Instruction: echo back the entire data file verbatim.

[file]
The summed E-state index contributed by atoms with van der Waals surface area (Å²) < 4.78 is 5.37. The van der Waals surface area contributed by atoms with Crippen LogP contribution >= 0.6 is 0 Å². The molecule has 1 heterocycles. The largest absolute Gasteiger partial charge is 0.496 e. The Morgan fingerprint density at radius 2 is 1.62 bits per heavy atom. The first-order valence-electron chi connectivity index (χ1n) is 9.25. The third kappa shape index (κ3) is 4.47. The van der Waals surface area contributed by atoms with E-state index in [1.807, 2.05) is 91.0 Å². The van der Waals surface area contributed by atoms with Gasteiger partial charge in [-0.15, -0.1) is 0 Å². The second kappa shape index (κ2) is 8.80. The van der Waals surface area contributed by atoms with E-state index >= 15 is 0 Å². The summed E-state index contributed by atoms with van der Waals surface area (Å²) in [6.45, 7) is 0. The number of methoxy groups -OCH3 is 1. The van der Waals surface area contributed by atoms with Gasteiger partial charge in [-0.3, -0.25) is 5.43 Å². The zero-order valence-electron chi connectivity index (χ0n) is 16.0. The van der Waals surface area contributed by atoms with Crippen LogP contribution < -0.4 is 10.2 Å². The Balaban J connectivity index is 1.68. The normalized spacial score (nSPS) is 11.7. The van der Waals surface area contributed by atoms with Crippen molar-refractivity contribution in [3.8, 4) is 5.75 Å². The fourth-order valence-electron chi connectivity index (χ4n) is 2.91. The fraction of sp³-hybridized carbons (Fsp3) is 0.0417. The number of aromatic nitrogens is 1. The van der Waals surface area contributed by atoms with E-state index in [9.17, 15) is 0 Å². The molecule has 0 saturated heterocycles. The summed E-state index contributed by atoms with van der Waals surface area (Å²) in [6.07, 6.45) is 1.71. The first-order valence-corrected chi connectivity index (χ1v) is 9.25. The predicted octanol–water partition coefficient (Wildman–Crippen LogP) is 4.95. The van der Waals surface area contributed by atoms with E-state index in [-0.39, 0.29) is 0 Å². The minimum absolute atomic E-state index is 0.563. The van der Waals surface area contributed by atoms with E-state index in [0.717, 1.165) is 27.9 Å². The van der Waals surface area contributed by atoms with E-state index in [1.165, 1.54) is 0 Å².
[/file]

The summed E-state index contributed by atoms with van der Waals surface area (Å²) < 4.78 is 5.37. The van der Waals surface area contributed by atoms with Crippen LogP contribution >= 0.6 is 0 Å². The molecule has 1 heterocycles. The largest absolute Gasteiger partial charge is 0.496 e. The Morgan fingerprint density at radius 2 is 1.62 bits per heavy atom. The first-order valence-electron chi connectivity index (χ1n) is 9.25. The third kappa shape index (κ3) is 4.47. The van der Waals surface area contributed by atoms with E-state index in [1.807, 2.05) is 91.0 Å². The van der Waals surface area contributed by atoms with Gasteiger partial charge in [-0.15, -0.1) is 0 Å². The second kappa shape index (κ2) is 8.80. The van der Waals surface area contributed by atoms with E-state index >= 15 is 0 Å². The summed E-state index contributed by atoms with van der Waals surface area (Å²) in [6.45, 7) is 0. The number of methoxy groups -OCH3 is 1. The van der Waals surface area contributed by atoms with Gasteiger partial charge in [-0.3, -0.25) is 5.43 Å². The zero-order valence-electron chi connectivity index (χ0n) is 16.0. The van der Waals surface area contributed by atoms with Crippen LogP contribution < -0.4 is 10.2 Å². The Balaban J connectivity index is 1.68. The normalized spacial score (nSPS) is 11.7. The van der Waals surface area contributed by atoms with Crippen molar-refractivity contribution in [3.8, 4) is 5.75 Å². The fourth-order valence-electron chi connectivity index (χ4n) is 2.91. The fraction of sp³-hybridized carbons (Fsp3) is 0.0417. The number of aromatic nitrogens is 1. The van der Waals surface area contributed by atoms with E-state index in [9.17, 15) is 0 Å². The molecule has 0 saturated heterocycles. The summed E-state index contributed by atoms with van der Waals surface area (Å²) in [6.07, 6.45) is 1.71. The first-order valence-corrected chi connectivity index (χ1v) is 9.25. The predicted octanol–water partition coefficient (Wildman–Crippen LogP) is 4.95. The van der Waals surface area contributed by atoms with E-state index in [-0.39, 0.29) is 0 Å². The minimum absolute atomic E-state index is 0.563. The van der Waals surface area contributed by atoms with E-state index in [0.717, 1.165) is 27.9 Å². The van der Waals surface area contributed by atoms with E-state index in [1.165, 1.54) is 0 Å².